BY JIM WELLS
There is a new way, other than cloud seeding, to open the heavens and guarantee that rains will follow.
Canterbury Park simply needs to plan something special.
This could become an added revenue source for the Shakopee track. Nearby farmers need their crops watered ? Canterbury can guarantee it by simply planning a festival or big race card of some kind.
Take Saturday night as an example, Made in Minnesota Night, with 10 races, six of them stakes, restricted to Minnesota-bred horses. What at first appeared like a cool, comfortable evening for racing turned suddenly into a wet, muddy and soggy night.
So much for staying clean in the winner’s enclosure or the paddock. Both were surrounded by mud, as was the track, the hallway to the jockey’s lounge and those quarters as well.
It has happened time and time again this summer. The night or afternoon of something special and rain or storms of some kind are assured.
Still, Saturday’s card produced some tense, exciting finishes and good racing all around. Despite losing the two turf stakes, the Blair’s Cove Stakes and the Princess Elaine Stakes, which were moved to main track, both produced thrilling runs to the wire.
The night belonged to trainer Mac Robertson and jockey Orlando Mojica. Robertson won five races, sweeping all four thoroughbred stakes. Mojica, who won the richest race of the summer in June, the $200,000 Mystic Lake Derby, has been on a stakes tear this meet. He won three of them for the Robertson barn on Saturday.
The first two thoroughbred stakes produced tight finishes. Mojica brought in Honey’s Sox
Appeal for owner Bob Lindgren, holding off a furious stretch challenge from Maywood Hope with Ry Eilkeberry up, the difference a short neck in the $50,000 guaranteed Princess Elaine.
Then, Mojica rode Warren Bush’s Hot Shot Kid to a similar victory over Fireman Oscar, again with Eikleberry up.
Although the Fireman made a strong bid late and possibly had a shot with another 20 yards,
Eikleberry didn’t think so. “He wasn’t going to let us pass,” he said.
The $100,000 Minnesota Oaks had a somewhat different storyline. The winning horse, Ready to Runaway, who lived up to her name, was claimed by John Mentz earlier in the meet for $25,000. He got a great return on that investment Saturday with the winning share of $60,000. “Best claim I’ve ever had,” said Mentz.
The winning rider in this case was Jareth Loveberry, who took a deep breath as he entered the winner’s enclosure, stifling the rising emotion he felt. He had been sidelined a week by a
concussion, returning only Friday. He originally tried to ride after the incident, but then the symptoms appeared. “I wanted to be sure I was OK and not come back too soon,” he said. It didn’t hurt that he was on filly that was much the best in the Oaks.
Mister Banjoman, with Mojica up, made the $100,000 Minnesota Derby an easy win, too, closing out a blockbuster night for Robertson. Sent off the 78/5 favorite, Mister Banjoman was much the best in the eight-horse field for the Novogratz Racing Stables.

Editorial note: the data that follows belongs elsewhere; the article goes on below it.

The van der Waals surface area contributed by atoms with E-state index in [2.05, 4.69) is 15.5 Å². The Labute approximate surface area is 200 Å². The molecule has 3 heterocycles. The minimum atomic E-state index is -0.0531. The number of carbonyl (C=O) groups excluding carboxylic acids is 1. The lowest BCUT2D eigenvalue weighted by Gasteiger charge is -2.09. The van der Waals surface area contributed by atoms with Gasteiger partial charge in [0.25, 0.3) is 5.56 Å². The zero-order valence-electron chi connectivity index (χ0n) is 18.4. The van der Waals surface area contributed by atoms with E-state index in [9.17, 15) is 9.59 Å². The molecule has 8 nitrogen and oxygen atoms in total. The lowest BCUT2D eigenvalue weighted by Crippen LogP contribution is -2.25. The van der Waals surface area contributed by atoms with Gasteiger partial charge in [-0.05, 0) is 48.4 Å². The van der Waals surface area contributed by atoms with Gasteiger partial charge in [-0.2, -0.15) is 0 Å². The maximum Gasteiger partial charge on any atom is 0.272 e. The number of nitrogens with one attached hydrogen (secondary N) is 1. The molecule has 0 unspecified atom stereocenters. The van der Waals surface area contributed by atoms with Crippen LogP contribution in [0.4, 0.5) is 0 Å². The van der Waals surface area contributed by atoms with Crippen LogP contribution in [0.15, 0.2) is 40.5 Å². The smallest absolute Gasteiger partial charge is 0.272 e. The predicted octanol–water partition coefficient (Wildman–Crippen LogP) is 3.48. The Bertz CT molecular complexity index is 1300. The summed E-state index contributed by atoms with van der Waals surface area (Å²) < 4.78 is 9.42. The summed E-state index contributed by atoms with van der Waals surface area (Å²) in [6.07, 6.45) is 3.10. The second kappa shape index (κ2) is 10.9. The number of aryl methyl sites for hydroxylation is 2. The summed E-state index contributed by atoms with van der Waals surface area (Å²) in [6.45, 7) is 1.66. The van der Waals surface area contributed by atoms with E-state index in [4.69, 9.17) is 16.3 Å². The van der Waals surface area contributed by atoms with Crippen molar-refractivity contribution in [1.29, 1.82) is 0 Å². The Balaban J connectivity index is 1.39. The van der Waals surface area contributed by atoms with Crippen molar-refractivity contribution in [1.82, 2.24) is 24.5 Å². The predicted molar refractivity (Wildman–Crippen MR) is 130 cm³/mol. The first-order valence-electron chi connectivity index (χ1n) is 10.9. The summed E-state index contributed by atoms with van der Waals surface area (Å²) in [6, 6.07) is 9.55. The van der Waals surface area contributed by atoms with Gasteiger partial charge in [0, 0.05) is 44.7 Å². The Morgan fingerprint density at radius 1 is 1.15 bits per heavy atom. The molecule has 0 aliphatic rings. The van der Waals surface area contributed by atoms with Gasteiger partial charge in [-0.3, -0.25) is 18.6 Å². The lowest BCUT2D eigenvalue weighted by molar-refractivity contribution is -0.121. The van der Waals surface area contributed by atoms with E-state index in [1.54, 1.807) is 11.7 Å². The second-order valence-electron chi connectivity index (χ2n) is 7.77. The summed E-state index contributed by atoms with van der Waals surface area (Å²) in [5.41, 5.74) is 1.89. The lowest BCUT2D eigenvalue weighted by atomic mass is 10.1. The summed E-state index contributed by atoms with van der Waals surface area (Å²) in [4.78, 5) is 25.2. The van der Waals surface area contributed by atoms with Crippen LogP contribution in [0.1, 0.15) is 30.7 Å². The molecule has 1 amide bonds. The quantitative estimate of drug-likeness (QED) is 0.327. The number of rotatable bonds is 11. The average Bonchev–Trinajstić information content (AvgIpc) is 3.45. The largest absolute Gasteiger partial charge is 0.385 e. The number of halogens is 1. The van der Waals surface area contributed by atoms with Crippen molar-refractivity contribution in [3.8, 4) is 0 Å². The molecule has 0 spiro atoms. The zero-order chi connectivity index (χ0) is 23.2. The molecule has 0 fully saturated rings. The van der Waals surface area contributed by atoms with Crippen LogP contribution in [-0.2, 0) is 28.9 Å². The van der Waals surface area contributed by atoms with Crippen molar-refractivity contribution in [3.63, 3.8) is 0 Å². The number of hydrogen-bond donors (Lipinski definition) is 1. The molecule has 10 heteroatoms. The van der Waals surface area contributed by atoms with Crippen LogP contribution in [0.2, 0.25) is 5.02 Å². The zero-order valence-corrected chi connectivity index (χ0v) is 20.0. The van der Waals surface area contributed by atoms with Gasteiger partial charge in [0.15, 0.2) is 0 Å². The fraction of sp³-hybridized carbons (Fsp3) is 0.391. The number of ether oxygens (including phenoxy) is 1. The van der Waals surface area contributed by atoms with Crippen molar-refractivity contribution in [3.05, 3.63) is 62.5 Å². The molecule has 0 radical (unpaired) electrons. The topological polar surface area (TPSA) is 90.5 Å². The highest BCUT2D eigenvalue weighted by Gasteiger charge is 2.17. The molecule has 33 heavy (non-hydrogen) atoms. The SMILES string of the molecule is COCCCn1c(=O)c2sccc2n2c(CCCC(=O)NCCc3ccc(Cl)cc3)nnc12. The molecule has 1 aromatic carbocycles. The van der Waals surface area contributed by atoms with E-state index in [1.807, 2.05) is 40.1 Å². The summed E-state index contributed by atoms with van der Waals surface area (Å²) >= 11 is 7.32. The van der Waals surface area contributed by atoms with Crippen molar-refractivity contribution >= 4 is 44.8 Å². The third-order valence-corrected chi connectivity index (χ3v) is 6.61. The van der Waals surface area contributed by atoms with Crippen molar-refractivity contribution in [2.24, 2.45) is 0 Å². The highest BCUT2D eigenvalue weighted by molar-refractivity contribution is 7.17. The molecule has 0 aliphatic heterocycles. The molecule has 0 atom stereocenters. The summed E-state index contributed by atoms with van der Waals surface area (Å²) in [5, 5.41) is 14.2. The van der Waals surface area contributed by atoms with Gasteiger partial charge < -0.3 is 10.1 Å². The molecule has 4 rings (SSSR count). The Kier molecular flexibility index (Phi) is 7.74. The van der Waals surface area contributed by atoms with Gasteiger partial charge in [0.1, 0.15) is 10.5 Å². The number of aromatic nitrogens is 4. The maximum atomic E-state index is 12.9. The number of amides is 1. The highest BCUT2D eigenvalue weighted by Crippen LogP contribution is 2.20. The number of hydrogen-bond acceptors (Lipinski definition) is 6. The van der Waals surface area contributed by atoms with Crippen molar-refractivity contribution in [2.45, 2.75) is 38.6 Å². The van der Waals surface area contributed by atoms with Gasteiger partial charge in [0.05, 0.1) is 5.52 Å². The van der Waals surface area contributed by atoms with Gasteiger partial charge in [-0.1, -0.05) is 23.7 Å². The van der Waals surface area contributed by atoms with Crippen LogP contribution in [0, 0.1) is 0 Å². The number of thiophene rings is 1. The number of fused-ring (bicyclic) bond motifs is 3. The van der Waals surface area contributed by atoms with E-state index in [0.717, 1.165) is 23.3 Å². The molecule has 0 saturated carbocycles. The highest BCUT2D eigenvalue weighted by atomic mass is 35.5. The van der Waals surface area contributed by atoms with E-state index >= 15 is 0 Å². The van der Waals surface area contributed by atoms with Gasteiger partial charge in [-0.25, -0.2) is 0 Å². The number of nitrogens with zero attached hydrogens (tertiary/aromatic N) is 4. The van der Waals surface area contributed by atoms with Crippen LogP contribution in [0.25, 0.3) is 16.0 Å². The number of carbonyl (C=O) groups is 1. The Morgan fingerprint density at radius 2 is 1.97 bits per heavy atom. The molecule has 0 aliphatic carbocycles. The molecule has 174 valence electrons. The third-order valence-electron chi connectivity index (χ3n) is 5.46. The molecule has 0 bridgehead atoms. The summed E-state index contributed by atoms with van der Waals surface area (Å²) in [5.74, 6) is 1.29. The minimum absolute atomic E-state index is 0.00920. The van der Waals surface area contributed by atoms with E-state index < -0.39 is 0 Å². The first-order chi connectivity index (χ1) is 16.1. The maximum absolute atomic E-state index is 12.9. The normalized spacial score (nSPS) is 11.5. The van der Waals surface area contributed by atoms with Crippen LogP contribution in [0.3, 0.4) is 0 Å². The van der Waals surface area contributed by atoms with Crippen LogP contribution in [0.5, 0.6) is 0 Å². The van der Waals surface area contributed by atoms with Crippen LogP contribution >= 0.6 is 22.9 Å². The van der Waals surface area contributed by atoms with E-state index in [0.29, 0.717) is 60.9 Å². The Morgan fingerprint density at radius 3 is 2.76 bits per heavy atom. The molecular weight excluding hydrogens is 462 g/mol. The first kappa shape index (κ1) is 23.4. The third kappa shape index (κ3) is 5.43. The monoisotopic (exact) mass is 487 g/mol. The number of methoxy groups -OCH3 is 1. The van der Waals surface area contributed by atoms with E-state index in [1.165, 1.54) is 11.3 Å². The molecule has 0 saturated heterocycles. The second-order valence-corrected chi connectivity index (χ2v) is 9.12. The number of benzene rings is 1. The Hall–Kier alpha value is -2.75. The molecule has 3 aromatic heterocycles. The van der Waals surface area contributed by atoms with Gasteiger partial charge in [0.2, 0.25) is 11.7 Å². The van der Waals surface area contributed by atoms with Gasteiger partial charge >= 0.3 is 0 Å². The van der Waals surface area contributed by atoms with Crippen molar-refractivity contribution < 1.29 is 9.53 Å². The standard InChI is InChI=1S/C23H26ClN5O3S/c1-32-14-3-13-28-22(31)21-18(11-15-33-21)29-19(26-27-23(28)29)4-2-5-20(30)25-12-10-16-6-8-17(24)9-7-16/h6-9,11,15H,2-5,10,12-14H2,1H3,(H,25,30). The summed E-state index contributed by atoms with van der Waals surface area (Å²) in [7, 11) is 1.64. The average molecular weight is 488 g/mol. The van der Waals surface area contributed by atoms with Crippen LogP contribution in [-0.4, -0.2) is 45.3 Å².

THE CASH CARAVAN STAKES
The older brother finally got the best of his sibling, but it took a lost stirrup for it to happen.
The last five times these brothers met, it ended up the other way around
PYC Jess Bite Mydust, after a poor break, turned on the afterburners in the stretch drive to catch defending Cash Caravan defending champion Dickey Bob.
“It wouldn’t have happened if Cristian (Esqueda) hadn’t lost a stirrup,” said Jason Olmstead, who trains both horses. Owner Bruce Lunderborg agreed, pleased nonetheless that his horses have finished one-two the last four times they raced against one another.
The winning time was 19.70, with Holy Storm and Streak N Sparks finishing third and fourth.
Watching the proceedings was Dale Haglund, who not only had a rooting interest in the outcome, but strong ties to the horse for which the race was named.
Haglund’s Streak N Sparks got fourth place money in the $38,600 added event. He is the owner who rounded up eight other Minnesotans to buy half interest in Cash Caravan after trainer Jimmy Winkle offered it to him in 1986.
One of those investors was a man Haglund knew in his hometown of Hector, Curtis Sampson. “He thought about it a long time before getting in,” Haglund said. “Yeah, and now he owns the racetrack,” a bystander added.
INAUGURAL CAM CASBY FUTURITY
Saturday’s first race was the inaugural running of the Cam Casby Futurity, a tribute to the Hall of Fame owner who raced both thoroughbreds and quarter horses, not only at Canterbury Park but also at various venues around the country.
Casby died in 2014 having left a legacy of racing success and devotion to the sport. Cristian Esqueda brought in the first winner of the 300-yard dash, Beep Beep Zoom Zoom.
Beep Beep had a half length on Capos Hero and Julian Serrano, with a time of 15.729. Capos had a head on Jess A Lil Cash.